Silent Land (Cicha ziemia) first published by Little White Lies
“Guests are aways welcome in our town,” police chief Giuseppe (Claudio Bigagli) tells Anna (Agnieszka Żulewska) some way into Aga Woszczyńska’s Silent Land (Cicha Ziemia). Indeed this small town on an Italian island is very accommodating to Anna and her husband Adam (Dobromir Dymecki), vacationing there and bringing much needed capital into the area. This community happily embraces affluent tourists like this Polish couple – obvious outsiders, given their blonde hair, pale skin and inability to speak the local tongue. Locals meet the privileged tourists’ every demand, and welcome them into local customs (at one point Anna is pulled, not entirely willingly, into a traditional dance in the town square). Fabio (Marcello Romolo), landlord of the luxuriously appointed villa that they have rented, even agrees to have the empty pool quickly repaired and filled for them, despite a local water shortage. Yet when undocumented labourer Rahim (Ibrahim Keshk), finishing off his work at this private pool, suffers a freak, fatal accident, it will become clear, as diving instructor Arnaud (Jean Marc Barr) points out, that, “The island is safe, except for those who aren’t invited.”
Co-writing with Piotr Litwin, Woszczyńska is unflinching in her examination of the haute bourgeoisie’s indifference to the lives of the proletariat and the marginalised, even as her cinematographer Bartosz Swiniarski deploys wide shots to keep everybody at a cool distance under the hot sun. In other words, Silent Land plays very much in the key of Haneke, chillingly exposing class entitlement and the aloofness that the rich maintain – even in an emergency – from the grubby mortality of the poor. Anna’s eye may have wandered towards the sweaty, muscular Rahim (“I’m sure he’s got lots of horny brothers”, are her telling words to Adam) while he was still alive, but once he has died, nobody seems to care about him. Casually racist and distracted by military manoeuvres on the island, the police just want to close the case quickly, and are more annoyed than interested when CCTV footage emerges that contradicts Adam and Anna’s version of events.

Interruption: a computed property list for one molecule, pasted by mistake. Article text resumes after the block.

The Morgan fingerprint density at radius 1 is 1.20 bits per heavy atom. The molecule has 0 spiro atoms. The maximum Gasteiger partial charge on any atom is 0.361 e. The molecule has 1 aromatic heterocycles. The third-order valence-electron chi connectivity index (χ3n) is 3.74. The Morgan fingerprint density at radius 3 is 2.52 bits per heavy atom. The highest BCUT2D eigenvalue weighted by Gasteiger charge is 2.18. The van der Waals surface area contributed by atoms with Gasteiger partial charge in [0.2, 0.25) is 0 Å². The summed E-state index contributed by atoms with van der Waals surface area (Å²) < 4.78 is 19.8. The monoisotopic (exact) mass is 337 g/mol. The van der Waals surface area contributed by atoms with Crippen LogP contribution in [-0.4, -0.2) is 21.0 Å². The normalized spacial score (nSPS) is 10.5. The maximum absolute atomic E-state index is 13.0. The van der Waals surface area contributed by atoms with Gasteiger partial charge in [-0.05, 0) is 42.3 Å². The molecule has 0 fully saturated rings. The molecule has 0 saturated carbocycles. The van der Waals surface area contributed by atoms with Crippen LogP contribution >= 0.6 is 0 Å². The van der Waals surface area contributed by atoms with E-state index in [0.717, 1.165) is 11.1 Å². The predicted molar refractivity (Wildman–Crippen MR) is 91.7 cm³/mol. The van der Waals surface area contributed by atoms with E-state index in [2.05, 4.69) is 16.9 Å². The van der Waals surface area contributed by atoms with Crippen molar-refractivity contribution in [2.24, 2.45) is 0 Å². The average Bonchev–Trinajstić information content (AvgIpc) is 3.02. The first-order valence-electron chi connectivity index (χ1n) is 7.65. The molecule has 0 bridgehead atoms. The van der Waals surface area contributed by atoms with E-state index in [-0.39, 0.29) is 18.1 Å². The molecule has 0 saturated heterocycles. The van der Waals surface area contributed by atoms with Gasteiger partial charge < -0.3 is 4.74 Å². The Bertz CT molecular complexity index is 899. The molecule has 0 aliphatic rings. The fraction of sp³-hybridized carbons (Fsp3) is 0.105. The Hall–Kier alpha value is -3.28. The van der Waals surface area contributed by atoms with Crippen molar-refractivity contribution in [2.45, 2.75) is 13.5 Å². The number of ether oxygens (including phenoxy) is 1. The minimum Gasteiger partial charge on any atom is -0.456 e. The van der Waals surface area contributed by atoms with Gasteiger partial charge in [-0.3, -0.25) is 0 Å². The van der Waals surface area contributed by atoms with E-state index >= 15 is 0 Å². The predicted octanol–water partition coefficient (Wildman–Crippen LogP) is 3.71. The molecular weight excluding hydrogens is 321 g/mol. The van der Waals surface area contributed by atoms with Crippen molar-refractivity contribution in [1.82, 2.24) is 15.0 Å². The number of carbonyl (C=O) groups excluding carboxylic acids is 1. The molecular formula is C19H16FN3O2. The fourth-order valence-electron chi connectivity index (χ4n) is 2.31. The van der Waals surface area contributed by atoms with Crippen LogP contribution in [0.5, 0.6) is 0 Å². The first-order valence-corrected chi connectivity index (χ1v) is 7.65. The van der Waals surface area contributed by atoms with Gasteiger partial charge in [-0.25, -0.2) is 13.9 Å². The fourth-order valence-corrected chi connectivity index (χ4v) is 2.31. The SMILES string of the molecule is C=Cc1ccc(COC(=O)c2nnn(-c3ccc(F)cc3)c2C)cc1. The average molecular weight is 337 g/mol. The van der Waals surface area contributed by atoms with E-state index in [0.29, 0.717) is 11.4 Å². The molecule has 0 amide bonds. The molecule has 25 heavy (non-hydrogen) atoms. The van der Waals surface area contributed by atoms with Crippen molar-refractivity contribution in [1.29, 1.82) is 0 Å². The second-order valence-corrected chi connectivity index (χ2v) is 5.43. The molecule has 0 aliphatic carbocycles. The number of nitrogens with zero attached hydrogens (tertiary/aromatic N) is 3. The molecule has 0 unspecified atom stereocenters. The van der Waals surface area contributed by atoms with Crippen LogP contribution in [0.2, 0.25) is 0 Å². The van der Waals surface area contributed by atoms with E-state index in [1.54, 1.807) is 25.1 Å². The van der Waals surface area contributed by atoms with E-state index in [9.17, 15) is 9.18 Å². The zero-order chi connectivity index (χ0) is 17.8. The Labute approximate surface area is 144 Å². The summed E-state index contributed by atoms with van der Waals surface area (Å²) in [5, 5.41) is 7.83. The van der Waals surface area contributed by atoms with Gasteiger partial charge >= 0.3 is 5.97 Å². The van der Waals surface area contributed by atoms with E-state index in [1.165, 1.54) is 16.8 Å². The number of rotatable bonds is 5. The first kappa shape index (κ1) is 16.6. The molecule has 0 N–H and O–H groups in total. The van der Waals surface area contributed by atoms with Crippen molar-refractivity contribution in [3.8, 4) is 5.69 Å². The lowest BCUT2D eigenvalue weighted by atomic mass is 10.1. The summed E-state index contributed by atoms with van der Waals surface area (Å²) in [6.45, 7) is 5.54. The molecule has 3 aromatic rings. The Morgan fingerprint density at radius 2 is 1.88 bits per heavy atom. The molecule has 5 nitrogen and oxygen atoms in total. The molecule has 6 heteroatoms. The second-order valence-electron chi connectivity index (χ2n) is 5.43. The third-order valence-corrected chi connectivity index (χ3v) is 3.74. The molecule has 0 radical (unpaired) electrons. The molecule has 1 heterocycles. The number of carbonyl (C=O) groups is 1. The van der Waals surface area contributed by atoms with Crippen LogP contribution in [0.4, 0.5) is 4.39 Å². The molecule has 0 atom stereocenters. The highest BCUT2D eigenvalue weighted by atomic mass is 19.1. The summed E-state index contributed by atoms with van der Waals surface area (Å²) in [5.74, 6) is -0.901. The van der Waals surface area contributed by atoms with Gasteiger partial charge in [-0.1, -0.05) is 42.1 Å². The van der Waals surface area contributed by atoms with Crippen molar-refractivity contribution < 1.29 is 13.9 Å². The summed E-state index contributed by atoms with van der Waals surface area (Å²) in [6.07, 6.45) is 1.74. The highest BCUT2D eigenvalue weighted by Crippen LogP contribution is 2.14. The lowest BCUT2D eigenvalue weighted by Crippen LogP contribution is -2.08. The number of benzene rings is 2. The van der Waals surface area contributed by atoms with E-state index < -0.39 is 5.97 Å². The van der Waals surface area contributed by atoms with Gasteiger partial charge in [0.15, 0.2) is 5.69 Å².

There is also something of Ruben Östlund’s Force Majeure (2014) to the proceedings, as a couple on holiday is forced by an accident to confront who they really are. With the authorities proving altogether less curious about the tourists’ suspicious conduct than the evidence would require, Anna and Adam too choose at first to look away from the reality of what has happened, filling their stay with dancing, dining, diving and fucking. Yet as the realisation dawns that they are in the clear officially, their nagging consciences take over, making their actions ever more odd (“it doesn’t make sense”, both will comment on their respective behaviour). The guilt, shame and trauma of their own amoral selfishness keep bobbing back to the surface, and they must learn again not only to live with themselves and each other, but also – in the haunting final sequence – with a stranger who, despite his differences from them in class, race and language, will now forever be a guest at their table, welcome or otherwise.
strap: Aga Woszczyńska’s Hanekean holiday postcard casts a sunny yet chilly eye over the dark margins of its pretty picture